Question: How have presidents in wartime fared in seeking a second term?
From: WUOM listener (Ann Arbor, Michigan)
Date: October 22, 2004 [revised November 3, 2004]
Gleaves answers: When the United States is at war, Americans don't like to change horses mid-stream. Six presidents have run for re-election when U.S. forces were involved in blockades, naval battles, or major ground operations -- and in each case the incumbent won. During the first Barbary War, voters returned Thomas Jefferson to office. During the War of 1812, they sent James Madison back to office (1812). During the Civil War, they returned Abraham Lincoln (1864). During World War II, they kept Franklin Roosevelt (1944). During the Vietnam War, they retained Richard Nixon (1972). And during the Iraq War, they kept George W. Bush (2004).
The lesson is, when wartime presidents seek re-election, Americans keep them. But there is a twist; for the pattern to hold, the president has to seek re-election. Two presidents declined to run for re-election because they were so downcast by war: Harry Truman did not seek re-nomination in 1952 because Americans had grown weary of the Korean War, and Lyndon Johnson did not seek re-nomination in 1968 for a similar reason during the Vietnam War. (Coincidentally, both Truman and Johnson were Democrats who had become president upon the death of their predecessor, then won an election on their own, then declined to run four years later during a major war when they were afraid of being jettisoned by voters; indeed, in both cases voters chose the candidates -- that old team, Eisenhower and Nixon -- from the ranks of Republicans. Does history repeat itself?)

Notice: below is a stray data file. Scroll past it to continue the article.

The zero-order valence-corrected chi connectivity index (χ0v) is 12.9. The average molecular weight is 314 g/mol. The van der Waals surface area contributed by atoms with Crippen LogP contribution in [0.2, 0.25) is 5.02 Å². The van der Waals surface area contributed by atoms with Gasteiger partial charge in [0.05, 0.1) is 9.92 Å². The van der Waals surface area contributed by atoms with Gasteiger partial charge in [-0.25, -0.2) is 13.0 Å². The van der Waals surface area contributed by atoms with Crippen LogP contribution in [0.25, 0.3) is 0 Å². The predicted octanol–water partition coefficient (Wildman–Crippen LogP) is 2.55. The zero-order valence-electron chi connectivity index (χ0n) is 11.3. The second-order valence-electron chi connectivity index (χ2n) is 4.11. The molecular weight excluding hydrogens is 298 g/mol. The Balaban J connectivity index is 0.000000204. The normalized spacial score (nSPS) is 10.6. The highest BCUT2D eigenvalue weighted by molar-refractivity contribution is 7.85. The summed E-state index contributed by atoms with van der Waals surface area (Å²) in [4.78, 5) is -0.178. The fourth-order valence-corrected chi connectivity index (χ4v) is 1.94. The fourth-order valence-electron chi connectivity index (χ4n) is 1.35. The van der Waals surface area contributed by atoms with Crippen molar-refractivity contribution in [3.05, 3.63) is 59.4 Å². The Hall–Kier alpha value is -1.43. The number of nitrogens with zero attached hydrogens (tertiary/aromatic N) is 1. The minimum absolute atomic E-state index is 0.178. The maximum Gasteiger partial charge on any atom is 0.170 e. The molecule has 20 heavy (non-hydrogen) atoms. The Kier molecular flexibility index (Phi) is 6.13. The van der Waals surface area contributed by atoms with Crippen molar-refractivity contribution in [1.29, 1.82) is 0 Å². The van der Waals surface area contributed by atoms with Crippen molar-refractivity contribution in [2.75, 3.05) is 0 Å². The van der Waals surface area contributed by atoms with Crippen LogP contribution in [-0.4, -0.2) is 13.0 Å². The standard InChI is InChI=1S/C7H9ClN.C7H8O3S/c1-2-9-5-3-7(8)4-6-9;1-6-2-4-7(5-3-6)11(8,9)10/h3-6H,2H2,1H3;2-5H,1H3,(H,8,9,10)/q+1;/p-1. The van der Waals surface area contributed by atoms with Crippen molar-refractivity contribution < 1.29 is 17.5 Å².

Also, if major combat operations have ceased, it's hard to discern any meaningful re-election pattern. While some presidents win big after a war (William McKinley in 1900 after the Spanish-American War), others are thrown out of office (John Adams in 1800 after the Quasi-War with France, and George H. W. Bush in 1992 after the Persian Gulf War). After still other wars, the commander in chief's successor was rebuffed (as happened in 1848 and 1920).
In November 2004, George W. Bush was the sixth president to seek re-election when the U.S. was conducting major combat operations. Because history so often is prologue, his re-election fit the pattern.